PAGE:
Donnelly MSO 650B X 50mm: At The Finish- by Grannygear
Editor’s Note: Please click here for the “Checkpoint” post previous to this final verdict on the MSO tires.
I get sea sick. I just wanted to toss that out there (no pun intended), so when I had an offer to stay on a friend’s sailboat for the weekend and do some riding on Santa Catalina Island, an island 26 miles off the Southern California Coast, I decided to take the 45 minute crossing on the high speed catamaran (Catalina Express) over to see them rather than the slow and wobbly 4 hours it takes to get there on their sailboat. That also let me bring a bike, basically rolling it on board the ‘ferry’, along with a bag or two.
But what bike should I bring? Last time I took a Plus bike hardtail and that was too slow. The roads there are not very rough, but the climbs seem never ending and are often quite steep. I recall thinking that this would be a great gravel bike destination. And so it was settled. I decided to keep the MSOs on the Lynskey even though I would be paying a bit of a weight penalty with all that climbing. However, in trade I would be bombproof on any rough parts, would be crushing the fast downhills, and overall comfort would be as good as it gets.
Honestly I could not have made a better choice. In the dirt, I did not notice the rolling weight really, and the comfort and capabilities of the 50mm casing were so reassuring that it reaffirmed how valid this set up would be for any backcountry use like bikepacking, etc.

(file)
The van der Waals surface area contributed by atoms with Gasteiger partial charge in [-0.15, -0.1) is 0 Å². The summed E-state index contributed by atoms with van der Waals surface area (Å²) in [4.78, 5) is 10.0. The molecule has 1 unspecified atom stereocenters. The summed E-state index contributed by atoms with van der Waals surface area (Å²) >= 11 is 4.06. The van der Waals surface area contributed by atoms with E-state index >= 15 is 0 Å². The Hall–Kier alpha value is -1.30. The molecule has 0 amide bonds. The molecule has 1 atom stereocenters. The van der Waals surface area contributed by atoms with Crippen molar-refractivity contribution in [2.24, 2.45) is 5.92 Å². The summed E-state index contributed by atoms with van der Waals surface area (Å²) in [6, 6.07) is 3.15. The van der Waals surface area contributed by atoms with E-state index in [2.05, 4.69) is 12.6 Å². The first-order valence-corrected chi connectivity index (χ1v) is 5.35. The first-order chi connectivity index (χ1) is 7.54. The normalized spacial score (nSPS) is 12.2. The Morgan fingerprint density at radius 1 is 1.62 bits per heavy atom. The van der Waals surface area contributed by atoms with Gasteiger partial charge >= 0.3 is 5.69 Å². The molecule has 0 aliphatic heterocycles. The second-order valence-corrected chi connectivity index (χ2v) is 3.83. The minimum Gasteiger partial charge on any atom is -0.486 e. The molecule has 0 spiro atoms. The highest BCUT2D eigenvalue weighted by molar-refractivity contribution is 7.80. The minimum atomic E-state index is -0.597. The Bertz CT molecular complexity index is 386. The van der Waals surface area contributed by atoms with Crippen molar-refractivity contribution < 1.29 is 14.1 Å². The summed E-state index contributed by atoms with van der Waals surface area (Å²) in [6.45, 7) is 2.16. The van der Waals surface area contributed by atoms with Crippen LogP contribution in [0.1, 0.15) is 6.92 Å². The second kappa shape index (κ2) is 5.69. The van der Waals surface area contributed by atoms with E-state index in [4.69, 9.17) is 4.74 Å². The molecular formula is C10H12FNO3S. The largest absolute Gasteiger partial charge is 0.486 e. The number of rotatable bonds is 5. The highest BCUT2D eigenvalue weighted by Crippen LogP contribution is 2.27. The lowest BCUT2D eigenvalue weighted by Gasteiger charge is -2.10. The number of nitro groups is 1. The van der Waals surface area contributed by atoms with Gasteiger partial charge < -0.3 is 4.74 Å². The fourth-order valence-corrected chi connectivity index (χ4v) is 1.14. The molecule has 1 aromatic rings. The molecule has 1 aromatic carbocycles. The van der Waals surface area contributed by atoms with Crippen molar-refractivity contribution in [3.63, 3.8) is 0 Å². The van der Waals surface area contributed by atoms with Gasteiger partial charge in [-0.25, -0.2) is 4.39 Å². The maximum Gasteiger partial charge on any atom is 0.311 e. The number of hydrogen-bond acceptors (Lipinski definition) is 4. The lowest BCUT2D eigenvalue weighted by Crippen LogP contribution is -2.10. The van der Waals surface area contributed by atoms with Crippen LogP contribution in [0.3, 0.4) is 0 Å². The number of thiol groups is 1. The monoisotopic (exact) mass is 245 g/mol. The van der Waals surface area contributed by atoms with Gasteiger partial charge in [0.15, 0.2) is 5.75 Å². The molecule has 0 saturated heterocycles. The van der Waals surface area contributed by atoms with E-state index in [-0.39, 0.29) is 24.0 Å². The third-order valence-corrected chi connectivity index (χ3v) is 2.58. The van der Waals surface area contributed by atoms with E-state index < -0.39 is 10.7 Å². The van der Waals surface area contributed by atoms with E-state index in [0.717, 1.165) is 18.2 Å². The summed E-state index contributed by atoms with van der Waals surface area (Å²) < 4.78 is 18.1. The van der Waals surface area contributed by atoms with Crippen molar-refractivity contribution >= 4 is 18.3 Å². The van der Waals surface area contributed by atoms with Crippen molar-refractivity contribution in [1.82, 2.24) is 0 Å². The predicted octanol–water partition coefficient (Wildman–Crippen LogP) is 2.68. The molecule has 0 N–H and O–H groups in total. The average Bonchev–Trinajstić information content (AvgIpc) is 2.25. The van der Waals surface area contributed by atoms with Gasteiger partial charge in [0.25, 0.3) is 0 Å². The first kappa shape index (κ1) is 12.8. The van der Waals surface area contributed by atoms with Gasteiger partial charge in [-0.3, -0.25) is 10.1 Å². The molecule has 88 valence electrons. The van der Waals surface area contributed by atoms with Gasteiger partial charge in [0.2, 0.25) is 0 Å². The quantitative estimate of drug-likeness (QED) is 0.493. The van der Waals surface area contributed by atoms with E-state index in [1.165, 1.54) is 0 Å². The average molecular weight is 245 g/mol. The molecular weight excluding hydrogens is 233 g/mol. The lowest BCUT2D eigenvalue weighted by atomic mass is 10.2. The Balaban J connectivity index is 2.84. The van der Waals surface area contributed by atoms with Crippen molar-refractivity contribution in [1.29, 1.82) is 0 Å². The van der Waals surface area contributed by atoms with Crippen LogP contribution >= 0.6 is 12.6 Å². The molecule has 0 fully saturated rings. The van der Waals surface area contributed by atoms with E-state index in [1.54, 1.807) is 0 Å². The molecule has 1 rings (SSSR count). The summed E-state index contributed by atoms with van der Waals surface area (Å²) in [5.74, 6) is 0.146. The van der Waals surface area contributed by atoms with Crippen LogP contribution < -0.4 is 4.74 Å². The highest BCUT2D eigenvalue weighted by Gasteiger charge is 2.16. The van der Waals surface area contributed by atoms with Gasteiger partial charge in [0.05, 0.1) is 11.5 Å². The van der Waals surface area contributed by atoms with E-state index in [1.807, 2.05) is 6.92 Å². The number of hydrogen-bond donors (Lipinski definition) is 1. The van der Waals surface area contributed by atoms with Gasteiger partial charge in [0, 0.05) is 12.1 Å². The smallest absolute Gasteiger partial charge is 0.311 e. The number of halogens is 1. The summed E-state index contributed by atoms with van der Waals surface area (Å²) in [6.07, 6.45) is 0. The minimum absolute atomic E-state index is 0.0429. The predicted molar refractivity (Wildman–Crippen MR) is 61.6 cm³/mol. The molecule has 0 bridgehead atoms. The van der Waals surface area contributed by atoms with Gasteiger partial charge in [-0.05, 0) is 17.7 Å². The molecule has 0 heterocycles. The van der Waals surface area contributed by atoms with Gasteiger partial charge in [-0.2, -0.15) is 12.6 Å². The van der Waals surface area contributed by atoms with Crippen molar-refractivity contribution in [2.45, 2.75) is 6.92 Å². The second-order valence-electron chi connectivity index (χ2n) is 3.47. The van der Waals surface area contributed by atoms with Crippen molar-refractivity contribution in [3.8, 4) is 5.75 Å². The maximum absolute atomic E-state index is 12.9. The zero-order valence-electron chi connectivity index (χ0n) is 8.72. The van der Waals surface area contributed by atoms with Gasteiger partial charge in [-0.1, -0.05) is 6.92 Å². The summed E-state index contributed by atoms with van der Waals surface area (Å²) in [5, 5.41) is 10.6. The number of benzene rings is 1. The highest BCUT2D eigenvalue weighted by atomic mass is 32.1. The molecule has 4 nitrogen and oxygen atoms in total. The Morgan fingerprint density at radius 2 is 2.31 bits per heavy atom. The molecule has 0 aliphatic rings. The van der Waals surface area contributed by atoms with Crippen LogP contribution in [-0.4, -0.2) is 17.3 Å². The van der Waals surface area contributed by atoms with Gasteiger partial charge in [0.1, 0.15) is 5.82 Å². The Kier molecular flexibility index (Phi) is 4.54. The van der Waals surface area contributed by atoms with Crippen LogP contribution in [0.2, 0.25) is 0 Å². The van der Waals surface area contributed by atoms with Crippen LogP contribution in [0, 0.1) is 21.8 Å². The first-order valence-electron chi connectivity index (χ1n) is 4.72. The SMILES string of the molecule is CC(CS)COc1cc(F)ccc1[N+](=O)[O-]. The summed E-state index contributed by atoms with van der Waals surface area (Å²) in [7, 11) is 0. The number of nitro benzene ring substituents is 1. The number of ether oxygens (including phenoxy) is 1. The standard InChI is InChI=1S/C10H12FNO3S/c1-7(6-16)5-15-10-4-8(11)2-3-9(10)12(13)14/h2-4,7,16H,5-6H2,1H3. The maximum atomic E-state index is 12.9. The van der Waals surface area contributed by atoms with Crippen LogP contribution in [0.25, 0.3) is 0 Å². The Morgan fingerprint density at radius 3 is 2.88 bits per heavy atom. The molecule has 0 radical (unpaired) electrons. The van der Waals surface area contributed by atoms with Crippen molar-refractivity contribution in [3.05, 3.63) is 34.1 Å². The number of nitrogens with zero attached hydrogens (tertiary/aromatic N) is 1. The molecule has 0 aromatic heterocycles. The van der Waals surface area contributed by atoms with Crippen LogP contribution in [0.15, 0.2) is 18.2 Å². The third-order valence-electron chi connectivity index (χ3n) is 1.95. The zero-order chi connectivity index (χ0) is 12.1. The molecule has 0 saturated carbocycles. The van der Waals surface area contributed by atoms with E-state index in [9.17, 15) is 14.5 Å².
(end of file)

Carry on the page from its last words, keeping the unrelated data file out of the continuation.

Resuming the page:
At the end of the day, I could have run my standard 700×42 Resolutes and been fine, but with no pavement except one small part (and that was horrible pavement actually), I gained more than I lost with the 650Bx50 setup.
Now that this is a wrap, what are my specific thoughts on this tire and the 650B category et al? I am glad you asked.
First, the Donnelly MSO Xplor 650Bx50 Good and the Less Than Good:
- I enjoyed the rugged nature of the MSO casing and never felt like I was going to hurt the tire. And I never did. I ended up running around 25psi a lot of the time, 30psi tops.
- The MSO sealed up like a clam, never hinting at any sealant weeping.
- The rolling performance on smooth surfaces is very good. Yes, it is heavy-ish, but once up to speed, you would never know that.
- I never tried to push it really hard in dirt corners and those are not aggressive knobs, so I would only expect so much. But it puts a lot of rubber on the ground, so for the limits of a gravel bike at least, I found the cornering ability to be fine.
- It was very hard to keep the rear tire hooked up if I was climbing out of the saddle while standing and I was on a sand/gravel over hardback surface. That center tread is pretty ridge-like. It would quite easily let go and spin.